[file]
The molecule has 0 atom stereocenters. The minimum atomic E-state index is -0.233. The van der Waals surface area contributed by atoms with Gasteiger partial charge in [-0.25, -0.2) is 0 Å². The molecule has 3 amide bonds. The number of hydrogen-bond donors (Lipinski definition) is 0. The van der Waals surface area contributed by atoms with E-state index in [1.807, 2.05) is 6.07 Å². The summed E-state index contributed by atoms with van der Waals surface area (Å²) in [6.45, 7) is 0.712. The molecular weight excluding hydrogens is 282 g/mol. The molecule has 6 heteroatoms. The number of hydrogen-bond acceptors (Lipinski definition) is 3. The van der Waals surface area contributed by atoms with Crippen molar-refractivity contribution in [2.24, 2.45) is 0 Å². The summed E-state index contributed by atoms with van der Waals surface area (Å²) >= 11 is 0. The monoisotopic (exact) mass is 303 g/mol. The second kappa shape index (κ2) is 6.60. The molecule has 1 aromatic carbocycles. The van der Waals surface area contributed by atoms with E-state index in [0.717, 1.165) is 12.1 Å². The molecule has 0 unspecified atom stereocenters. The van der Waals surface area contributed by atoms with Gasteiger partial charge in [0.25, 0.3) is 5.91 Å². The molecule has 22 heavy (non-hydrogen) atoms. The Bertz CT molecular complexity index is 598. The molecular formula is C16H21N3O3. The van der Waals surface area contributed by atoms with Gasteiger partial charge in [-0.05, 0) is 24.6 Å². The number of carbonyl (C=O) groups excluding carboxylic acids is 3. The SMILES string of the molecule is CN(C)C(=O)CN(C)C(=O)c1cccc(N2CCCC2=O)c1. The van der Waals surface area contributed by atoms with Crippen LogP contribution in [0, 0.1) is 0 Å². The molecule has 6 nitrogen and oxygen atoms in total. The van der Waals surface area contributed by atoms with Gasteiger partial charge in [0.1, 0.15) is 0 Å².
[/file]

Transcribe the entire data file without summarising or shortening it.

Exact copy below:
The molecule has 0 atom stereocenters. The minimum atomic E-state index is -0.233. The van der Waals surface area contributed by atoms with Gasteiger partial charge in [-0.25, -0.2) is 0 Å². The molecule has 3 amide bonds. The number of hydrogen-bond donors (Lipinski definition) is 0. The van der Waals surface area contributed by atoms with E-state index in [1.807, 2.05) is 6.07 Å². The summed E-state index contributed by atoms with van der Waals surface area (Å²) in [6.45, 7) is 0.712. The molecular weight excluding hydrogens is 282 g/mol. The molecule has 6 heteroatoms. The number of hydrogen-bond acceptors (Lipinski definition) is 3. The van der Waals surface area contributed by atoms with Crippen molar-refractivity contribution in [2.24, 2.45) is 0 Å². The summed E-state index contributed by atoms with van der Waals surface area (Å²) >= 11 is 0. The monoisotopic (exact) mass is 303 g/mol. The second kappa shape index (κ2) is 6.60. The molecule has 1 aromatic carbocycles. The van der Waals surface area contributed by atoms with E-state index in [0.717, 1.165) is 12.1 Å². The molecule has 0 unspecified atom stereocenters. The van der Waals surface area contributed by atoms with Gasteiger partial charge in [0.25, 0.3) is 5.91 Å². The molecule has 22 heavy (non-hydrogen) atoms. The Bertz CT molecular complexity index is 598. The molecular formula is C16H21N3O3. The van der Waals surface area contributed by atoms with Gasteiger partial charge in [-0.05, 0) is 24.6 Å². The number of carbonyl (C=O) groups excluding carboxylic acids is 3. The SMILES string of the molecule is CN(C)C(=O)CN(C)C(=O)c1cccc(N2CCCC2=O)c1. The van der Waals surface area contributed by atoms with Crippen LogP contribution in [0, 0.1) is 0 Å². The molecule has 6 nitrogen and oxygen atoms in total. The van der Waals surface area contributed by atoms with Gasteiger partial charge in [0.1, 0.15) is 0 Å².